12 June 2024

Labour’s ageist plan for the House of Lords


It is reported that the Labour Party intends to reform the House of Lords by introducing an age cap. Under the new rule, those over 80 would be banished. As the average age of peers is 71, this would be a significant change.

Why this proposed fatwa on octogenarians? The immediate explanation would appear to be that it was a messy compromise. The idea had been to abolish the House of Lords altogether. But Keir Starmer was persuaded that would be more trouble than it is worth. It would take up a lot of legislative time. Even those sympathetic to the measure might ask if it was the wrong priority. 

But leaving it untouched would seem a bit feeble. So let’s kick out the old duffers as a compromise. It is the politician’s syllogism, identified in the BBC comedy ‘Yes, Prime Minister’. The logical fallacy that runs: ‘We must do something. This is something. Therefore, we must do this’. 

Perhaps all of this is Joe Biden’s fault – he has been giving old people a bad name. At 81, he is putting himself forward for another four years in the White House. Yet some fear he is already rambling and befuddled.There you go’, they might conclude. An 81-year-old is too doddery to scrutinise complicated legislation in the House of Lords – or even for the more straightforward role of being leader of the free world. This critique misses the key point that not all 81-year-olds are Joe Biden. 

I wonder if the legislation might be overturned for breaching some human rights law. The Equality Act 2010 says that you must not be discriminated against because you are (or are not) a certain age or in a certain age group. I hope Starmer knows a good human rights lawyer. 

Among those who would be removed would be Lord Kinnock, aged 82, who is a predecessor of Starmer’s as Labour leader. Kinnock became leader after Labour’s defeat in the 1983 general election when he declared: ‘If Margaret Thatcher wins on Thursday… I warn you not to grow old’. I wonder what he makes of the proposal. 

But there are plenty of other distinguished figures whose services would be regarded as surplus to requirements. The former Foreign Secretary Lord Owen is 85. Lord Dubs is 91 and many in the Labour Party still regard his views on the asylum system worthy of note. The scientist Lord Winston is 83. Lady Hogg, a former head of the Downing Street Policy Unit, is 78 – but I suppose her time would be up once the law got through. Might not her grasp of some of the unintended consequences of a legal measure be better informed than that of many who happen to be younger than her? Lord Harris of Peckham is 81. Might he not know a thing or two about business? Also of education for that matter given all the schools he has sponsored? Lord Bragg is 84 – his thoughts on the media and the arts could still be considered pertinent. 

The former Conservative leader Lord Howard is 82. When he loyally takes to the airwaves to defend the Government, I think he is sharper than most of the current bunch of cabinet ministers. When he was Home Secretary, he had considerable success in reducing the crime rate which had hitherto been inexorably rising for decades. His voice should continue to be heard.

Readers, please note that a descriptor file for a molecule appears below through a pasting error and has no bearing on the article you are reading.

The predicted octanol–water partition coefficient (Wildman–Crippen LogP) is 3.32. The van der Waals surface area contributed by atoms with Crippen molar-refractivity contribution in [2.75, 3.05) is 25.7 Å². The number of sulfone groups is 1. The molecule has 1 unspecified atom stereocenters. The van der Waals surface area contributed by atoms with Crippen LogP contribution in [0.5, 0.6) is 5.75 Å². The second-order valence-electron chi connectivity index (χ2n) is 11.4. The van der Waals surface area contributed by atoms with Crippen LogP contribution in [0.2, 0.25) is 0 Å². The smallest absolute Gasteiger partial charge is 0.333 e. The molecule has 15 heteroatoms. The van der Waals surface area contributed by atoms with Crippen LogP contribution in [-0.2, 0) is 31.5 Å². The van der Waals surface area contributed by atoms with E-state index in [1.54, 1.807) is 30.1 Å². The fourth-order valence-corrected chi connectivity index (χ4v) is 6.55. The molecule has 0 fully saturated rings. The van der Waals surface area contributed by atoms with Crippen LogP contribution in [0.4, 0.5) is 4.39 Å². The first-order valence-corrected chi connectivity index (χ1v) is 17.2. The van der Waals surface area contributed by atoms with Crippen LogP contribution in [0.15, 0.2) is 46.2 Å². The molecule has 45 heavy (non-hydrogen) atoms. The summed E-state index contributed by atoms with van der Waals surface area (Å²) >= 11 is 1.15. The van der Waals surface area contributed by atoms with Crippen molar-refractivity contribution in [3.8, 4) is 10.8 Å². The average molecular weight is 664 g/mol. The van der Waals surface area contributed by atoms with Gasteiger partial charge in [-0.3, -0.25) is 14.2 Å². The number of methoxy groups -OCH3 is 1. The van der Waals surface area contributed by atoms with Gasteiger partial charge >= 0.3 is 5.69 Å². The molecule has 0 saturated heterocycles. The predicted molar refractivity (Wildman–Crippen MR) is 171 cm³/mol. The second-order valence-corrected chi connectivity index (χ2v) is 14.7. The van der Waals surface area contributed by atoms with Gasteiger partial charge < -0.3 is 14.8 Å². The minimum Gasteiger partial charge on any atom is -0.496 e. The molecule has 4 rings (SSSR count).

There are plenty of others. I mean no offence to the many I have not mentioned. 

Of course, it often happens that for some period before we die we are unfit to continue working. But a practical solution to this is for peers to stop turning up. Under the House of Lords Reform Act 2014, this has even been formalised. They can declare they have retired and are then disqualified from attending the proceedings of the House and cease to receive a writ of summons. They do not lose their title – but they are not able to change their minds and return. 

I can see that the money might tempt some to keep going longer than they should. Those who clock in are paid £361 a day in attendance allowance – free of income tax. On balance, I think the standard of debate would be enhanced if those attending were motivated purely by public service. But the solution is to abolish the payment for all peers. 

It is true that the average age in the House of Commons is a couple of decades younger – 51 in the last Parliament. With all the flack they get, MPs often jump at a relatively young age and stand down – even if they are not pushed out by the electorate. But if the Lords has a different age profile than the Commons, that is a strength not a weakness. 

We are living longer and therefore are able to contribute to society for longer. Retirement has become more flexible. Medical and technological innovations make it easier for the elderly to continue to engage. So the ageism from the Labour Party is, ironically enough, rather old-fashioned. 

Experience counts. So does the candour that develops with age. Old people usually aren’t afraid to say what they think. More important than ever in this age of ‘cancel culture’, when the younger ones are worried about winning votes and career advancement. 

Progressive educationalists decry a ‘knowledge-based curriculum’ on the grounds that we can just find out whatever is relevant if we have the skill to Google whatever facts we happen to need at the time. But you need to have enough knowledge to know what to Google. The institutional knowledge, or ‘collective memory’, provided to our constitutional arrangements by older peers should not be cast aside. There might be comical aspects to some of them. But when they have gone and the laughter dies down, we may have found in our new technocratic age that we have lost something of value.

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Harry Phibbs is a freelance journalist.

Columns are the author's own opinion and do not necessarily reflect the views of CapX.